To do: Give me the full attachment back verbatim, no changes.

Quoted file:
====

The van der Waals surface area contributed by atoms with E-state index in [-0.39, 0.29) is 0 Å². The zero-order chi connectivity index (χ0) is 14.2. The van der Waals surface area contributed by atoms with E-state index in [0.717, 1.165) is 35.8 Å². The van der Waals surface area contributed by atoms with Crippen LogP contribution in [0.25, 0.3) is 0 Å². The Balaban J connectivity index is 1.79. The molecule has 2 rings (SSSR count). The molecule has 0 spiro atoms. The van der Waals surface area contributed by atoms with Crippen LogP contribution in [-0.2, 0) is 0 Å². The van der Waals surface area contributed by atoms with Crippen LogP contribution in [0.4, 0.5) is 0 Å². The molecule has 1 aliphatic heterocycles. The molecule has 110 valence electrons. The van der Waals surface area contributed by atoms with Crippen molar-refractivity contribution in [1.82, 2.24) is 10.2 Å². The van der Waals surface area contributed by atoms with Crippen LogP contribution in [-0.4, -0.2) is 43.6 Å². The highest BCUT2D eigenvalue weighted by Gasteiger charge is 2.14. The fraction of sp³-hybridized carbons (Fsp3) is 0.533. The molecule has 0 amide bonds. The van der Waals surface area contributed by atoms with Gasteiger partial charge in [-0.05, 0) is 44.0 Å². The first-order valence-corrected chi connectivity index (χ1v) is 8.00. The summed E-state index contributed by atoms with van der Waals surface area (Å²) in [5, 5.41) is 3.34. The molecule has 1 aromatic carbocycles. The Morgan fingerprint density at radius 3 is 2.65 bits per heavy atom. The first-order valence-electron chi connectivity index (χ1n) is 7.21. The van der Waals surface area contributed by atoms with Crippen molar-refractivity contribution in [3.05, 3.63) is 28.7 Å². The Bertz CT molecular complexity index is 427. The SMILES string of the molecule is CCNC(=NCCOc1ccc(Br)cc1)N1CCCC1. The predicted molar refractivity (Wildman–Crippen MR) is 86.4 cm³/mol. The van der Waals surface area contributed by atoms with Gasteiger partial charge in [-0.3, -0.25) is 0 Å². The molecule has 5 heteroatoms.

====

The van der Waals surface area contributed by atoms with E-state index in [-0.39, 0.29) is 0 Å². The zero-order chi connectivity index (χ0) is 14.2. The van der Waals surface area contributed by atoms with E-state index in [0.717, 1.165) is 35.8 Å². The van der Waals surface area contributed by atoms with Crippen LogP contribution in [0.25, 0.3) is 0 Å². The Balaban J connectivity index is 1.79. The molecule has 2 rings (SSSR count). The molecule has 0 spiro atoms. The van der Waals surface area contributed by atoms with Crippen LogP contribution in [-0.2, 0) is 0 Å². The van der Waals surface area contributed by atoms with Crippen LogP contribution in [0.4, 0.5) is 0 Å². The molecule has 1 aliphatic heterocycles. The molecule has 110 valence electrons. The van der Waals surface area contributed by atoms with Crippen molar-refractivity contribution in [1.82, 2.24) is 10.2 Å². The van der Waals surface area contributed by atoms with Crippen LogP contribution in [-0.4, -0.2) is 43.6 Å². The highest BCUT2D eigenvalue weighted by Gasteiger charge is 2.14. The fraction of sp³-hybridized carbons (Fsp3) is 0.533. The molecule has 0 amide bonds. The van der Waals surface area contributed by atoms with Gasteiger partial charge in [-0.05, 0) is 44.0 Å². The first-order valence-corrected chi connectivity index (χ1v) is 8.00. The summed E-state index contributed by atoms with van der Waals surface area (Å²) in [5, 5.41) is 3.34. The molecule has 1 aromatic carbocycles. The Morgan fingerprint density at radius 3 is 2.65 bits per heavy atom. The first-order valence-electron chi connectivity index (χ1n) is 7.21. The van der Waals surface area contributed by atoms with Crippen molar-refractivity contribution in [3.05, 3.63) is 28.7 Å². The Bertz CT molecular complexity index is 427. The SMILES string of the molecule is CCNC(=NCCOc1ccc(Br)cc1)N1CCCC1. The predicted molar refractivity (Wildman–Crippen MR) is 86.4 cm³/mol. The van der Waals surface area contributed by atoms with Gasteiger partial charge in [-0.3, -0.25) is 0 Å². The molecule has 5 heteroatoms.